Nelson College for Girls’ principal Cathy Ewing was part of a group of school leaders who visited Christchurch schools to see their ‘creative programme’ in action. Photo: Kate Russell.

Girls’ College looks to future of education

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Nelson College for Girls’ is reconsidering how its curriculum is delivered to better prepare students for the future.

This comes off the back of the Government’s plans to shake-up the education system through its ‘creative education’ programme.

“At the moment, secondary curricular are very subject based and Prime Minister Jacinda Ardern was talking about the need to break those silos down – so that’s really what we’re trying to do,” says principal Cathy Ewing.

“It doesn’t mean we won’t have English, maths, social studies or science – but that we need to know how to link those skills together.”

She says, for example, environmental sustainability could be looked at in social sciences and then in English by finding literature that supports the subject.

“We learn it through these different subject areas.”

Although staff already do some of this informally, Cathy says she wants it to become standard practice, starting with the junior school, then reviewing course material ahead of the changes to NCEA starting in 2023.

Cathy was recently part of a group of Top of the South secondary school leaders who visited a selection of Christchurch schools to see the creative education programme in action.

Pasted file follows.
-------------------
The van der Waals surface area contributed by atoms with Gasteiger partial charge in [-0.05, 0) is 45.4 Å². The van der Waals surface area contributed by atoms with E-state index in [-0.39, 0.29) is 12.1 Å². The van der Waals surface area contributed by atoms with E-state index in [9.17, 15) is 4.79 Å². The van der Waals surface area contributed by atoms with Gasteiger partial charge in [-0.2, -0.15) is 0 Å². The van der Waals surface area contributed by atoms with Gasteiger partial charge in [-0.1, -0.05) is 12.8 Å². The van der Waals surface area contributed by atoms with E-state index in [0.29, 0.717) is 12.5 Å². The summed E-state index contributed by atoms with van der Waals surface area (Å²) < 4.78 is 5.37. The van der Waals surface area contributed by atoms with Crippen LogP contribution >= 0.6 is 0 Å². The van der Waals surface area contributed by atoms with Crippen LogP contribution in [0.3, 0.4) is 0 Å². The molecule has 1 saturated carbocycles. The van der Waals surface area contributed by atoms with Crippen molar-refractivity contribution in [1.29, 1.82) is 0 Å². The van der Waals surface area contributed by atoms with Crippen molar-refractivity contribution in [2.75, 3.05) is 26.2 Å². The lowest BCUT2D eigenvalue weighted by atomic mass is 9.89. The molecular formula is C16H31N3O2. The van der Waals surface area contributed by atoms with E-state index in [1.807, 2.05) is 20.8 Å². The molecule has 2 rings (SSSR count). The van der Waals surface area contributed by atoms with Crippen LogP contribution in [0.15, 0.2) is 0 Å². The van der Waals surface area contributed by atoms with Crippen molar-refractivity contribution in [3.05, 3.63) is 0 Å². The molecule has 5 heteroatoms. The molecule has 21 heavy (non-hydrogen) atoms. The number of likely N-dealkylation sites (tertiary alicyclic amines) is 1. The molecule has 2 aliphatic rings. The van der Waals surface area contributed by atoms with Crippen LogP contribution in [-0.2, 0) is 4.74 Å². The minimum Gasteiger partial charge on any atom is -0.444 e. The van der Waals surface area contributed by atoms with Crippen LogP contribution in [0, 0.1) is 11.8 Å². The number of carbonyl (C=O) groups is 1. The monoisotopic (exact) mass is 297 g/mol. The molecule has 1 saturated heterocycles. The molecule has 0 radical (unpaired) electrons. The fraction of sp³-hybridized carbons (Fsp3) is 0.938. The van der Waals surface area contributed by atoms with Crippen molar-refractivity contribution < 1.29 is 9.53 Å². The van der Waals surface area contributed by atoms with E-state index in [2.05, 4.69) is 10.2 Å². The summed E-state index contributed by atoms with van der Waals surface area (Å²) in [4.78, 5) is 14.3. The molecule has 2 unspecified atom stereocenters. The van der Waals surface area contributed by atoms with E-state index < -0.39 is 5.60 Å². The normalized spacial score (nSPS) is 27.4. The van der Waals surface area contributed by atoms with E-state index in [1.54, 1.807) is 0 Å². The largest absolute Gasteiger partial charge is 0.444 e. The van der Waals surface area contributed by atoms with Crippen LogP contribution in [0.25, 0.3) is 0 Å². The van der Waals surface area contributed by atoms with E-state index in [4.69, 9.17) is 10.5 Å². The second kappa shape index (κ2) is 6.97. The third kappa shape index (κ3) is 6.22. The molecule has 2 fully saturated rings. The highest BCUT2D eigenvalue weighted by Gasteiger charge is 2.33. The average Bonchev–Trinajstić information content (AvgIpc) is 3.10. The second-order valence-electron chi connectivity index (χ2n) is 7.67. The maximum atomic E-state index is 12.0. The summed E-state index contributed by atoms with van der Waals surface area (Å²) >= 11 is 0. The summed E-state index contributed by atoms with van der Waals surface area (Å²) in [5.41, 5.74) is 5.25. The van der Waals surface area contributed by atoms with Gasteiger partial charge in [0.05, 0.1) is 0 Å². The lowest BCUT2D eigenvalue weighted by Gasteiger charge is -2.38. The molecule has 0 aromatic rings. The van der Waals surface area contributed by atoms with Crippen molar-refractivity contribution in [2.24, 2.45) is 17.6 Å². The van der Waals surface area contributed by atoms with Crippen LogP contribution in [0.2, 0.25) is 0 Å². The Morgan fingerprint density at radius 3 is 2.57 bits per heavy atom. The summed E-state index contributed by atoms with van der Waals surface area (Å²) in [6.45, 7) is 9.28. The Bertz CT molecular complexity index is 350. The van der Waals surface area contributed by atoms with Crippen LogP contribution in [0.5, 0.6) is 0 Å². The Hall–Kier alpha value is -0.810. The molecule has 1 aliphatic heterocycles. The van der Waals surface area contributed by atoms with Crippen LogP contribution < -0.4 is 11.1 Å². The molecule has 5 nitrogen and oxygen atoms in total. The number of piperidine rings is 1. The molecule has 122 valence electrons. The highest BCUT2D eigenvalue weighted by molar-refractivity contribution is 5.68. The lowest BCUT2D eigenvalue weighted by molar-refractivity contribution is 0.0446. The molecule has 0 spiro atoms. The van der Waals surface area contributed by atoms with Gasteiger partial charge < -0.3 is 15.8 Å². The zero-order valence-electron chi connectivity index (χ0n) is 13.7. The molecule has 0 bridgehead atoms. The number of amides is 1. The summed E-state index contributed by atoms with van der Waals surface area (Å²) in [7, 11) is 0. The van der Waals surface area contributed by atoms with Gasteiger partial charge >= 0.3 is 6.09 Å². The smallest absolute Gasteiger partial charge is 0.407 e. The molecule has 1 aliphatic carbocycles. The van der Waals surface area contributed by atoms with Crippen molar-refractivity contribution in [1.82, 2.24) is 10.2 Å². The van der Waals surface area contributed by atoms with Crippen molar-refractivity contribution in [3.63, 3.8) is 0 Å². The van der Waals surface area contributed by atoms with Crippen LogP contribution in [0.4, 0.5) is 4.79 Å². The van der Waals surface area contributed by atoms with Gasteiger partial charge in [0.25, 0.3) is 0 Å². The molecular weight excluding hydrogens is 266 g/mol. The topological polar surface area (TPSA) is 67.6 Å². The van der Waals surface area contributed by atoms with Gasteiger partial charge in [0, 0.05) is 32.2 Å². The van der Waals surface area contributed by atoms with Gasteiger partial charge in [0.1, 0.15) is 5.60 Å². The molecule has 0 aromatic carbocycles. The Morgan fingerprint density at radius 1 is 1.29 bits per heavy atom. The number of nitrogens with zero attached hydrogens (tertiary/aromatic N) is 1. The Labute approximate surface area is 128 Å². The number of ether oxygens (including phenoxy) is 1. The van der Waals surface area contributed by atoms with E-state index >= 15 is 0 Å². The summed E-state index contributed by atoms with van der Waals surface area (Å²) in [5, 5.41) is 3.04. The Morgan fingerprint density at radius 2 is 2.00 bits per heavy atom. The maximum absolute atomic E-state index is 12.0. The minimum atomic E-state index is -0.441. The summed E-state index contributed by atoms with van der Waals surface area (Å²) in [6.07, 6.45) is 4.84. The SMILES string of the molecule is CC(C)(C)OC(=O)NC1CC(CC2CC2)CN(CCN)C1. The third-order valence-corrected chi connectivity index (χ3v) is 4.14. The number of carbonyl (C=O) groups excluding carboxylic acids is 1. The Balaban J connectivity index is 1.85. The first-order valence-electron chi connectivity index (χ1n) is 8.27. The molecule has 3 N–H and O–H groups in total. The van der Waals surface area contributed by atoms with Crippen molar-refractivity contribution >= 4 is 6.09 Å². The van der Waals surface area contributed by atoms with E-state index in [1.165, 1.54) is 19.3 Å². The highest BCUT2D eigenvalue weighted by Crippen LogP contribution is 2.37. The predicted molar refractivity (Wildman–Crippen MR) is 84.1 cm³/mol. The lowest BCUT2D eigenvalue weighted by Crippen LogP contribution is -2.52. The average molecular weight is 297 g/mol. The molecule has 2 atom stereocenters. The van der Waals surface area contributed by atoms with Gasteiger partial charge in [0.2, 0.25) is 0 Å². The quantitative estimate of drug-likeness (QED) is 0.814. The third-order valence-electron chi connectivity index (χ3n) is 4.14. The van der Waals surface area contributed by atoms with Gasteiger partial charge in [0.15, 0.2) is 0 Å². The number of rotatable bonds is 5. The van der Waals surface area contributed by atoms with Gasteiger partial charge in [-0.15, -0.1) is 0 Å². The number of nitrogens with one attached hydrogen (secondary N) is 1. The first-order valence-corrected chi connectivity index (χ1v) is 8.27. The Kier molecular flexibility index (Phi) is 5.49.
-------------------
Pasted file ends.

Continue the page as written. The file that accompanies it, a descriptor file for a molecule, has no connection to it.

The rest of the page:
The aim of the programme is to prepare students with the skills for a changing world, where career paths are vastly different from today.

In May, the Prime Minister told Nelson’s business community that we need to start thinking about our education system not in subject terms, but skills terms.

Cathy says she agrees with this approach in principle, although some aspects of the proposal need further consideration.

“We must provide an education that gives our students skills for the real world – and that world is very different from what it was even a decade ago. However, this approach may not work for all topics and subject areas and it’s important that key knowledge and skills do not get lost in the process.”

Cathy says they will be looking at this in consultation with their school community.